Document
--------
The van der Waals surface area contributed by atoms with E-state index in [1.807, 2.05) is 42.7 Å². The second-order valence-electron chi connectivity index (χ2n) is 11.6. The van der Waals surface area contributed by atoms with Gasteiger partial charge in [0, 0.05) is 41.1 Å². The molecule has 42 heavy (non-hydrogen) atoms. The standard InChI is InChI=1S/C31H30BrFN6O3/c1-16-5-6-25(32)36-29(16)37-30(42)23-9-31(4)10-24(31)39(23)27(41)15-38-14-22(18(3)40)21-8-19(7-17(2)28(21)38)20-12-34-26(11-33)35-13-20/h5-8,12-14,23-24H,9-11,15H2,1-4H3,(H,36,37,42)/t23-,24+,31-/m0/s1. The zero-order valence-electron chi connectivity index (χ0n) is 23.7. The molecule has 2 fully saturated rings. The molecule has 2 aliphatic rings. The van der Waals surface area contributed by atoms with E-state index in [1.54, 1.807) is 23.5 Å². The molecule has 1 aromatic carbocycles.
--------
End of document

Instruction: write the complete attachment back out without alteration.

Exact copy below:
The van der Waals surface area contributed by atoms with E-state index in [1.807, 2.05) is 42.7 Å². The second-order valence-electron chi connectivity index (χ2n) is 11.6. The van der Waals surface area contributed by atoms with Gasteiger partial charge in [0, 0.05) is 41.1 Å². The molecule has 42 heavy (non-hydrogen) atoms. The standard InChI is InChI=1S/C31H30BrFN6O3/c1-16-5-6-25(32)36-29(16)37-30(42)23-9-31(4)10-24(31)39(23)27(41)15-38-14-22(18(3)40)21-8-19(7-17(2)28(21)38)20-12-34-26(11-33)35-13-20/h5-8,12-14,23-24H,9-11,15H2,1-4H3,(H,36,37,42)/t23-,24+,31-/m0/s1. The zero-order valence-electron chi connectivity index (χ0n) is 23.7. The molecule has 2 fully saturated rings. The molecule has 2 aliphatic rings. The van der Waals surface area contributed by atoms with E-state index in [1.54, 1.807) is 23.5 Å². The molecule has 1 aromatic carbocycles.